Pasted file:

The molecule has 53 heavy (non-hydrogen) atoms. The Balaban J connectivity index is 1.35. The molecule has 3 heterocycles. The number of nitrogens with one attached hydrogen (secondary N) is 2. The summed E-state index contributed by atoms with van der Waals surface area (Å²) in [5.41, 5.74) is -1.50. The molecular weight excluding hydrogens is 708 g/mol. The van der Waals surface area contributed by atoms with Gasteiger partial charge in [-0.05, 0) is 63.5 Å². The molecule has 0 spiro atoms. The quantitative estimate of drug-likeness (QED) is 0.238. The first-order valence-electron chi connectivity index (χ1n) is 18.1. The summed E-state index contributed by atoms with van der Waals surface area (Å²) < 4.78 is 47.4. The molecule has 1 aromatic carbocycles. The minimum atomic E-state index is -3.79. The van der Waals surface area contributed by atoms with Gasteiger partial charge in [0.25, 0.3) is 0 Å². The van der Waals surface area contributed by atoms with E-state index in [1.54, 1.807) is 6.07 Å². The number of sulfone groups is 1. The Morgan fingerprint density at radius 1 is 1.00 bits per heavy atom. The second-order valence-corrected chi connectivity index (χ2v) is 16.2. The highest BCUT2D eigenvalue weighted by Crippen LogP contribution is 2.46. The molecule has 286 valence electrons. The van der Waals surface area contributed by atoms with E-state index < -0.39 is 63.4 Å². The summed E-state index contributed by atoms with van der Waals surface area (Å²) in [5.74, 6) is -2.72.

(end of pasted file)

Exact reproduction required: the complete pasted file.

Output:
The molecule has 53 heavy (non-hydrogen) atoms. The Balaban J connectivity index is 1.35. The molecule has 3 heterocycles. The number of nitrogens with one attached hydrogen (secondary N) is 2. The summed E-state index contributed by atoms with van der Waals surface area (Å²) in [5.41, 5.74) is -1.50. The molecular weight excluding hydrogens is 708 g/mol. The van der Waals surface area contributed by atoms with Gasteiger partial charge in [-0.05, 0) is 63.5 Å². The molecule has 0 spiro atoms. The quantitative estimate of drug-likeness (QED) is 0.238. The first-order valence-electron chi connectivity index (χ1n) is 18.1. The summed E-state index contributed by atoms with van der Waals surface area (Å²) < 4.78 is 47.4. The molecule has 1 aromatic carbocycles. The minimum atomic E-state index is -3.79. The van der Waals surface area contributed by atoms with Gasteiger partial charge in [0.25, 0.3) is 0 Å². The van der Waals surface area contributed by atoms with E-state index in [1.54, 1.807) is 6.07 Å². The number of sulfone groups is 1. The Morgan fingerprint density at radius 1 is 1.00 bits per heavy atom. The second-order valence-corrected chi connectivity index (χ2v) is 16.2. The highest BCUT2D eigenvalue weighted by Crippen LogP contribution is 2.46. The molecule has 286 valence electrons. The van der Waals surface area contributed by atoms with E-state index < -0.39 is 63.4 Å². The summed E-state index contributed by atoms with van der Waals surface area (Å²) in [5.74, 6) is -2.72.